Tallest wooden wind turbine built in Sweden | Inquirer Technology

World’s tallest wooden wind turbine in Sweden

08:50 AM January 01, 2024

Sweden recently completed the installation of the world’s largest wind turbine. Surprisingly, its creators built it using wood instead of steel, like most wind turbines. They argued wood was more abundant and cost-efficient than steel, enabling them to build the tallest wind energy blades and generators worldwide.

We’ve had renewable energy sources for years but needed innovations to make them significantly more reliable and practical. However, we need more to reduce carbon emissions while producing enough power for the world. Using unconventional materials like wood might be the next improvement wind energy and other sources need.

This article will discuss how Swedish experts constructed the world’s tallest wooden wind turbine. Later, I will share another way wood is improving sustainable energy.

Why make a wooden wood turbine?

Crafting a wooden wind turbine – a sustainable approach to clean energy.
Photo Credit: springwise.com

BBC reports that Swedish startup Modvion built the wooden structure. It says the company has been building wind turbines with steel. However, they chose wood for the tallest because of wood’s advantage over metal.


A turbine can generate more energy by catching stronger winds, and it can do so by reaching higher altitudes. Consequently, it needs a taller, thicker tower to support the blades. 

That means construction will require more steel, meaning higher costs. Moreover, it can become complicated to transport parts to the construction site because they must traverse complex roads, tunnels, and roundabouts. 

On the other hand, Modvion CEO Otto Lundman and co-founder David Olivegren told BBC that wood’s “big selling point” is they can transport wooden components in more easily transported modules. 

Steel requires fitting screws and bolts and welding pieces together. In contrast, they assembled the wooden wind turbine’s parts using glue. “Wood and glue is the perfect combination, we’ve known that for hundreds of years,” Olivegren says. 


“And because using wood is lighter [than steel], you can build taller turbines with less material,” he added. Modvion says the parts consist of 3mm-thick spruce wood layers.

“It’s our secret recipe,” says the company co-founder. They take the pieces on site, glue them together into cylinders, and then stack them on top of each other.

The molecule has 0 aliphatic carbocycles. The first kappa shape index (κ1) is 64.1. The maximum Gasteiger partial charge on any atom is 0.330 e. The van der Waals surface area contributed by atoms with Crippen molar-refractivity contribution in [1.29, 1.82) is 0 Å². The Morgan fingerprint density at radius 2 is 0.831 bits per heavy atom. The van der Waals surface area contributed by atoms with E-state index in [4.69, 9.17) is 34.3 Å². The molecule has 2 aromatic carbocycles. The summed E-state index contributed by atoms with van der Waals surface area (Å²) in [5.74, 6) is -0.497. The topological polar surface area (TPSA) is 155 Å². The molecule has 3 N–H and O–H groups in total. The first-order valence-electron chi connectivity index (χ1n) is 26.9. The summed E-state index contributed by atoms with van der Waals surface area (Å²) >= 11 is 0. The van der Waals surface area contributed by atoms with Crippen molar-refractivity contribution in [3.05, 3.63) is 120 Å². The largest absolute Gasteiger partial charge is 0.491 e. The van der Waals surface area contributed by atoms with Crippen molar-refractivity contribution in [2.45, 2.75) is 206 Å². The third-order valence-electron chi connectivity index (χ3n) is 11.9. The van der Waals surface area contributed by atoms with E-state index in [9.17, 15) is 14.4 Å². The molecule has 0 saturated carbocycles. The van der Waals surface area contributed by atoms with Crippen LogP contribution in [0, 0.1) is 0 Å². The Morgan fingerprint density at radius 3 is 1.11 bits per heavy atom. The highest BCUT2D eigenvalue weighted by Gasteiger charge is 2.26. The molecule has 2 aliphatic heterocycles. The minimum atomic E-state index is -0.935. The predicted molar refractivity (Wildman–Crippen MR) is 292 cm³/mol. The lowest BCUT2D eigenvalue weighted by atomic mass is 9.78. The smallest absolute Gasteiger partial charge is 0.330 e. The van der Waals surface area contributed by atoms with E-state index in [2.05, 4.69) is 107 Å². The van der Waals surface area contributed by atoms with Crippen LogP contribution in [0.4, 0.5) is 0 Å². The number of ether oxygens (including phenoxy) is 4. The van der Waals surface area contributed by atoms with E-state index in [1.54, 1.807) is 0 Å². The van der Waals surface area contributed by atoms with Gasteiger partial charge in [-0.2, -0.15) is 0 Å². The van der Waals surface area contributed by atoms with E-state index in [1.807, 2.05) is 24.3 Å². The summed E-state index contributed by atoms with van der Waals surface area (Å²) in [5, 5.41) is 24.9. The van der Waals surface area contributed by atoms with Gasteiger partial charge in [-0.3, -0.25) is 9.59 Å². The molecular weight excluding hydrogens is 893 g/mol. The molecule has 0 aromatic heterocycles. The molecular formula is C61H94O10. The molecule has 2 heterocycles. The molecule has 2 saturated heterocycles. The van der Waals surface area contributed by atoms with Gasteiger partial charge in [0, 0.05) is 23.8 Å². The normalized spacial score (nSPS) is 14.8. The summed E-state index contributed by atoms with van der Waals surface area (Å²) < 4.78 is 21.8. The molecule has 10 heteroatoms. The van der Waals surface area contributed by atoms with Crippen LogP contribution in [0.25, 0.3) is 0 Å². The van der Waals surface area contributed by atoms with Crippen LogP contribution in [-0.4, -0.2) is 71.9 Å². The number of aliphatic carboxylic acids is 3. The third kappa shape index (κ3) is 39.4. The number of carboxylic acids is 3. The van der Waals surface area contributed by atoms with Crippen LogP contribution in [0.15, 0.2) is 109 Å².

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They also glue steel fittings into place to support the structure. Moreover, Modvion said using wood reduces the turbines’ carbon footprint.

Steel uses extremely hot furnaces that often burn fossil fuels. Consequently, they emit carbon dioxide that exacerbates climate change. The company says using wood eliminates their carbon footprint. 

Spruce trees capture carbon dioxide that remains in their wood once cut down. Modvion argues it doesn’t release carbon if it doesn’t rot or burn.

Other wooden energy sources

Diverse wooden energy sources, from biomass to wooden power plants.
Photo Credit: innovationnewsnetwork.com

Royal Institute of Technology (KTH) and Linköping University researchers also used wood to transform a green energy source. They used lignin from wood pulp to create organic solar cells

Lignin forms robust hydrogen bonds with traditional cathode interface layer (CIL) materials like bathocuproine (BCP). They are the substances that make up the part that turns sunlight into electricity.

It improves the stability and eco-friendliness of the panels while enabling energy transfer. The combination of BCP and KL creates a binary interface layer that can surpass the stability and efficiency of traditional CiLs. 

Electrons must pass between a solar cell’s organic materials and the cathode interface. Lignin can form those bonds, enabling energy transfer across a solar cell. Scientists made that possible by dissolving KL and BCP in a solvent to form a homogenous solution.

Then, they applied that to the cathode side of their solar cells. Consequently, the solution is between the active layer that absorbs light and the cathode.

That enables the binary CIL to effectively facilitate electron transport while preventing the active layer from degrading. As a result, the lignin improves the organic solar panel’s performance and longevity.

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“We have created a material, or composite, of kraft lignin that will be the contact surface with the cathode layer,” explained Qilun Zhang, one of the study’s authors.

“It turned out that the solar cell became much more stable. The advantage of kraft lignin is that it has the ability to create many hydrogen bonds, which helps to stabilize the solar cell.”

Organic solar cells may not match the efficiency of their silicon counterparts. However, their non-toxicity, sustainability, and affordability make them highly suitable for various applications.


Sweden recently announced the creation of the world’s largest wooden wind turbine. Startup Modvion said wood allowed them to build such a tall structure.

Wood is more abundant than steel, enabling them to get more materials to build a higher turbine. Also, the company said it is easier to build with wood, which typically only needs glue.

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